“I’ll never have a box of sex tricks
Or be made to hum like a Scalextric”
It’s part of the unwritten contract of being a Northerner (by birth at least in my case) that you love Victoria Wood. Her status as national treasure is sometimes debated as her particular style of retro-comedy doesn’t always appeal to everyone and is met by not a little snobbery, but it has never bothered me as I find her genuinely hilarious. I have never come so close to having to leave a theatre because of laughing so much as I did in Acorn Antiques The Musical, me and the gentleman next to me (who I didn’t know) were in hysterics pretty much throughout that show and I still love watching it today. Wood has now written a new show, The Day We Sang, as one of the pieces premiering at the Manchester International Festival and though it didn’t quite reach those same giddy heights, I still loved it.
Wood has taken a real story as her starting point, that of the Manchester Schools Children’s Choir joining forces with the Hallé orchestra to record a highly successful version of Purcell’s Nymphs and Shepherds at the Free Trade Hall in 1929, and whilst we see the kids gearing up to this momentous occasion, she has spun off her own narrative to create the show. Some members of that ensemble gather to make a documentary to celebrate the 40th anniversary of the recording and whilst there’s much amusing snobbery at a reunion where people’s lives have taken vastly different turns, a relationship starts to form between two of them, Tubby and Enid, as they reflect on how disillusioned with life they have become since that early high point.
Vincent Franklin and Jenna Russell as this pair form a stellar partnership as he thinks he’s finally found his soulmate and gives a hugely sympathetic performance of a man finally daring to dream of happiness – the moment he first listens to his recorded boy’s voice was a thing of tear-jerking beauty. Russell’s Enid is a classic Wood heroine, also regretting the life not lived, the sordid affair she is conducting with her boss and best of all, bemoaning her sexual frustration and the name she is saddled with in the night’s best song. Lorraine Bruce and Gerard Hogan deserve mention for their monstrous snobs, getting huge laughs with the objects of their pretention.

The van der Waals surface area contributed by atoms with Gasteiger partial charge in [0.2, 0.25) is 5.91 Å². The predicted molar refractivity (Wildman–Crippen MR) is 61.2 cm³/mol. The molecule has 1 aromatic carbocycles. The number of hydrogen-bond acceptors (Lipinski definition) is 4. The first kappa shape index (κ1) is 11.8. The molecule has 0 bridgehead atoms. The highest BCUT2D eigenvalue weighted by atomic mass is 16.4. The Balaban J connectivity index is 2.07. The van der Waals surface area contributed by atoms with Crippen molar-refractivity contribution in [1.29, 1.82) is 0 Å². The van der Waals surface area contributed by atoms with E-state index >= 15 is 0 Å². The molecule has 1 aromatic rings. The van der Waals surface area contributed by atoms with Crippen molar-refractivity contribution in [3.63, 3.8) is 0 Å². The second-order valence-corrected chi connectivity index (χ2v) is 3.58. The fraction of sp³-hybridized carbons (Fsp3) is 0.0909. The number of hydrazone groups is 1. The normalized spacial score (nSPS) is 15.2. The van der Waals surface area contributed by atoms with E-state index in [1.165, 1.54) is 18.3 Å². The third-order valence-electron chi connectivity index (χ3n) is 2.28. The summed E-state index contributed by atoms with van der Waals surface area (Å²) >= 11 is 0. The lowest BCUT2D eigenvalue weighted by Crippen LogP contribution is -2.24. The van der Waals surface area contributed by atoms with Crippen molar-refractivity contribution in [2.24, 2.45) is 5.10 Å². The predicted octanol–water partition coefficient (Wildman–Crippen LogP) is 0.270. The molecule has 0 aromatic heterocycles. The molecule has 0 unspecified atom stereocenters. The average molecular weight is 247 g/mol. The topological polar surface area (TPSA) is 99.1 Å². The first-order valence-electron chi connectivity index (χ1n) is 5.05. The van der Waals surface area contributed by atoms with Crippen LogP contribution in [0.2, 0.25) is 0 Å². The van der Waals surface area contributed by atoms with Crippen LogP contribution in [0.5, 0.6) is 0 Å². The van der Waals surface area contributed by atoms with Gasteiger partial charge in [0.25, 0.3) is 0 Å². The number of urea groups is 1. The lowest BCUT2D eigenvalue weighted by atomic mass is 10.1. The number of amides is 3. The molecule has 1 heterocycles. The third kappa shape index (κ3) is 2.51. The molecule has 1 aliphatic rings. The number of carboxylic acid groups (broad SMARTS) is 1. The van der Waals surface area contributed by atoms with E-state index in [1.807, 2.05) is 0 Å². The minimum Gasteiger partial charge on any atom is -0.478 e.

Much of the beauty of Wood’s work comes from its very human side, a warmth that comes from recognition of the humour to be found in the ordinary. And whilst that is true for most of The Day We Sang, there is also a lot of retro references in here that passed me by due to my (relative) youth: I can just about remember Berni Inns but had never heard of a Golden Egg. I didn’t feel like I lost out on a lot in this respect – the lyrical brilliance around the menu is timeless – but it did mean that people around me were chuckling a lot more, able to embrace its nostalgia more than I.
There’s such a refreshing lack of pretension to Victoria Wood’s efforts here, and her work in general, and the simple directness of the good-natured warmth of its message meant I found it irresistible. The songs are just brilliant – honestly I can’t think of a funnier lyricist – the choir of school-kids are adorable and the adult cast aren’t half bad either. With a firmly critical eye, one could say that the lack of sophistication goes a little too far, things are a little too simplistic. And as Wood is also directing, her presence is felt strongly throughout where an outside guiding hand might temper that a little. But given this is the premiere of this piece, it wouldn’t be surprising to see a slightly retooled version of this show taking the West End by storm, never mind Manchester.